Only a few weeks ago the provincial government announced new legislation to comprehensively change how short-term rentals are regulated. The new regulations are intended to give municipalities and the province more power to regulate short-term rentals across the province. The new legislation will:
- As of May 2024, limit short-term rentals in communities with populations of 10,000 or more to principal residences (plus one secondary suite) only. Exemptions will exist for designated resort communities, time-shares, etc.
- Eliminate the current exemption for short-term rentals to continue to operate in municipalities that restrict their use because they were operating prior to the by-law banning them being enacted (grandfathered-in). Often referred to as a non-conforming exemption.
- Increase fines for short-term rentals owner/operators breaking local municipal by-law rules $3000 per infraction, per day.
- Require short-term rental platforms will be required to share data with municipalities to and the province, including information about short-term rental hosts.
- Require short-term rental platforms to include businesses license and registration numbers on listings when they are required by a municipality.
- Grant Regional Districts regulatory and licensing powers parallel to those of municipalities.
- Establish a provincial short-term rental registry and provincial and provincial enforcement body.
Other Upcoming Legislative Changes
The provincial government continues to implement the policies laid out in their previously announced Homes for People plan. In addition to their new legislation on short-term rentals, the province introduced legislation to legalize secondary suites across the province. This means all municipalities will need to permit at least 1 secondary suite or laneway home on every single-family or duplex zoned lot. Further to this, the province will be requiring communities of 5,000 people or more to allow 3-4 units on all single-family zoned lots, essentially eliminating areas zoned for single-family housing only. A minimum of 6 units of housing will be required in areas along major transit corridors. Municipalities will need to have their zoning bylaws in compliance with these new rules by June 30, 2024. Further to this, the province has also introduced new legislation to change the way municipalities work with developers to fund community amenities. The changes are intended to reduce delays in building housing projects by creating more cost certainty for property developers.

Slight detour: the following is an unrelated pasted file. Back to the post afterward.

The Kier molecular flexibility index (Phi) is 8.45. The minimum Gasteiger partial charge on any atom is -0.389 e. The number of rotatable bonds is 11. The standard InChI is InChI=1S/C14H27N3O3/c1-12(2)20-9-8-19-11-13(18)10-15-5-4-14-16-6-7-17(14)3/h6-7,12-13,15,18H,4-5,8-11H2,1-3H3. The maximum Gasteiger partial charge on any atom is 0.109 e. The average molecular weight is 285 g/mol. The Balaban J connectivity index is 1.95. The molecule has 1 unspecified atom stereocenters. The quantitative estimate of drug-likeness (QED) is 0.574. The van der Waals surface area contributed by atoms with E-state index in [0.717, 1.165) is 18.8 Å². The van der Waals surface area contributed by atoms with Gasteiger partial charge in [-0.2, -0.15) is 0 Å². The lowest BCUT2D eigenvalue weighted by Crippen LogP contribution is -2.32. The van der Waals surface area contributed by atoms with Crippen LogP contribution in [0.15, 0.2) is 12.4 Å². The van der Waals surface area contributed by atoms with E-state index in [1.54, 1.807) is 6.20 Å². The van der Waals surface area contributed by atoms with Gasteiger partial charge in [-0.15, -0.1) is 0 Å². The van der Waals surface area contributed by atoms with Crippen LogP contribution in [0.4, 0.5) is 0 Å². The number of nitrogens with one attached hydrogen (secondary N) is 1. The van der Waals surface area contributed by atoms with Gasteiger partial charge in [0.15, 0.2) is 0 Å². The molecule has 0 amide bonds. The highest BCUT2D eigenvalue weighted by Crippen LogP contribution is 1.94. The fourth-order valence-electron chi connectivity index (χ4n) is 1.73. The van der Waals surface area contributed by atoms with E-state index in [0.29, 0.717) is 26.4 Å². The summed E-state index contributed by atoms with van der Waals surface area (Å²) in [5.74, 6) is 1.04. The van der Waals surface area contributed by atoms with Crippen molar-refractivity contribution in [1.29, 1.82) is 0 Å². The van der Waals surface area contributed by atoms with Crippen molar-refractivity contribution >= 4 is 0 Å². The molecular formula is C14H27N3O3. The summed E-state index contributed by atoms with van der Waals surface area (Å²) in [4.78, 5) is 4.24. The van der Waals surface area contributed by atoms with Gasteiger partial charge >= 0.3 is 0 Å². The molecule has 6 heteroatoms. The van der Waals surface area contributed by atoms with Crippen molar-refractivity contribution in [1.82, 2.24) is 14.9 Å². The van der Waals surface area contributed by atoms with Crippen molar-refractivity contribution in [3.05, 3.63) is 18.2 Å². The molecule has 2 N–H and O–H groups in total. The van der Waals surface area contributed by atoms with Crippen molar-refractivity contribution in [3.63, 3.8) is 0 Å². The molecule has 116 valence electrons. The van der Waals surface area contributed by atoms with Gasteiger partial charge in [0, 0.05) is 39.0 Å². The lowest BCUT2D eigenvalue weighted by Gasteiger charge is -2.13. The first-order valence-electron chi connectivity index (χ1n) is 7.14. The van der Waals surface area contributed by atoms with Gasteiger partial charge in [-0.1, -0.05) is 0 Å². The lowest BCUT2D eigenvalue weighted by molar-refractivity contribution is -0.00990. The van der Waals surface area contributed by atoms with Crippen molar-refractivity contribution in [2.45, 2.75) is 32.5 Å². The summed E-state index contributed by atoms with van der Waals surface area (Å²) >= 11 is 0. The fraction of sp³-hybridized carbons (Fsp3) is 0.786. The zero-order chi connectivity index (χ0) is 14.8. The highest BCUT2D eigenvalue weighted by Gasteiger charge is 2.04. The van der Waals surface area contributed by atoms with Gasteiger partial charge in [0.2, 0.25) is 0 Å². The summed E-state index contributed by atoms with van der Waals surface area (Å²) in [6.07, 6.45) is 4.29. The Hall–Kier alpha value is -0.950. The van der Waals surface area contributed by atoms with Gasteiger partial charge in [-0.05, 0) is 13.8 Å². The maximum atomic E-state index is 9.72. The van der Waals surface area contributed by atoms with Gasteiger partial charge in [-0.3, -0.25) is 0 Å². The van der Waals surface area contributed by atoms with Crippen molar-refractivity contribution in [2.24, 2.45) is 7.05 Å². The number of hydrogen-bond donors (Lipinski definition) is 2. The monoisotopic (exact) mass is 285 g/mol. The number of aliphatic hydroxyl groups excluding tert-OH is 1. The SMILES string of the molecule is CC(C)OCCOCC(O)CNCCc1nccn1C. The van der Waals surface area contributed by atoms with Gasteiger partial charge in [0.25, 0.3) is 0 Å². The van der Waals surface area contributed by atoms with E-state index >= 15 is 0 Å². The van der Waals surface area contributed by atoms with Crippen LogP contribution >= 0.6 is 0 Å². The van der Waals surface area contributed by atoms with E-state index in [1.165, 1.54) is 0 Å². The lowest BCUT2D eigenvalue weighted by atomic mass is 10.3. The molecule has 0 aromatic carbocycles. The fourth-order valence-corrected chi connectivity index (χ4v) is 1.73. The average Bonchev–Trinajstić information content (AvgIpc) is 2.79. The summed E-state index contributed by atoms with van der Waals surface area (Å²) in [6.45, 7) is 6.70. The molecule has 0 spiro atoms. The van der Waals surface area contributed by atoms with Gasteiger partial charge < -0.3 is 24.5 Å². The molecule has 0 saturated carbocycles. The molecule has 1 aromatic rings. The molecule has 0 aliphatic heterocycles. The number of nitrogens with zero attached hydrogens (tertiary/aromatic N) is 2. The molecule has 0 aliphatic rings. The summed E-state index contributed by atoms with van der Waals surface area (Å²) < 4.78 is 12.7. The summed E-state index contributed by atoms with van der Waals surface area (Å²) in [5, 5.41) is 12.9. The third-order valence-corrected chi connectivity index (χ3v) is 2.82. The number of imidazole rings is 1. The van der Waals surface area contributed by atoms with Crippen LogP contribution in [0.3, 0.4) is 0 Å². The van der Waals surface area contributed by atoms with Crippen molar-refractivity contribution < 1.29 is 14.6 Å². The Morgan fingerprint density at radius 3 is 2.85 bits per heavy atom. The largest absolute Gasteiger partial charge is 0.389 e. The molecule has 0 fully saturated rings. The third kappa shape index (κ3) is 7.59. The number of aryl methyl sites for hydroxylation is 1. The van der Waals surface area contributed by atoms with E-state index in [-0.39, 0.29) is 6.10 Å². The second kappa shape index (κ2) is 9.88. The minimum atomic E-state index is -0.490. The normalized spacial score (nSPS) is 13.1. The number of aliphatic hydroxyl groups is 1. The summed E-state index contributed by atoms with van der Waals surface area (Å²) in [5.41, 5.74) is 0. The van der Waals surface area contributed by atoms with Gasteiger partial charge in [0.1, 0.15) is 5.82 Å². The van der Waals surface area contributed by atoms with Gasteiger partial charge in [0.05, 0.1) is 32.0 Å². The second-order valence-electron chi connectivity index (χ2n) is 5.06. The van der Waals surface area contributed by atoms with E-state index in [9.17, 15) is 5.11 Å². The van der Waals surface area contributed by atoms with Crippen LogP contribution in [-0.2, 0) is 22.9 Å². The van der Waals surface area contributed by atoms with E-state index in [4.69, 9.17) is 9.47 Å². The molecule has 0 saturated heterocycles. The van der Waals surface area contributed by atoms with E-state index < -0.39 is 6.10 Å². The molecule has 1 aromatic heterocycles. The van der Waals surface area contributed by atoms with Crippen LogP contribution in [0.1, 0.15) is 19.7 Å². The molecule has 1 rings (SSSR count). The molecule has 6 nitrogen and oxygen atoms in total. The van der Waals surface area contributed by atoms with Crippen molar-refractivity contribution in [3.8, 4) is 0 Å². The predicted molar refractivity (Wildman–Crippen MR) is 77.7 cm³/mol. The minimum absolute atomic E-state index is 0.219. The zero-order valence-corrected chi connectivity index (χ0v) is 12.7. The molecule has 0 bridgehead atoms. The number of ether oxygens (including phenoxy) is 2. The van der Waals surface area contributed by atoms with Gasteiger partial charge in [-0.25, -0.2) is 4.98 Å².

BC Speculation Tax is Expanded
The B.C. government is expanding its speculation tax to 13 new municipalities. The speculation and vacancy tax will affect the following newly added municipalities:
Residential property owners in the new communities will need to declare in January 2025 based on how they used their property in 2024 or they will be assessed the new tax. Exemptions to the tax include primary residences, properties with a long-term tenant, and life events such as separation or divorce.
The B.C. government first introduced the tax in 2018 and it was initially expanded to six more communities for the 2023 tax year. The expansion announced on November 22, 2023 brings the total number of B.C. communities where the tax is applied to 59.
The speculation and vacancy tax rate is two per cent for people who don't pay the majority of their taxes in Canada, and 0.5 per cent for Canadian citizens or permanent residents who pay the majority of their taxes in the country.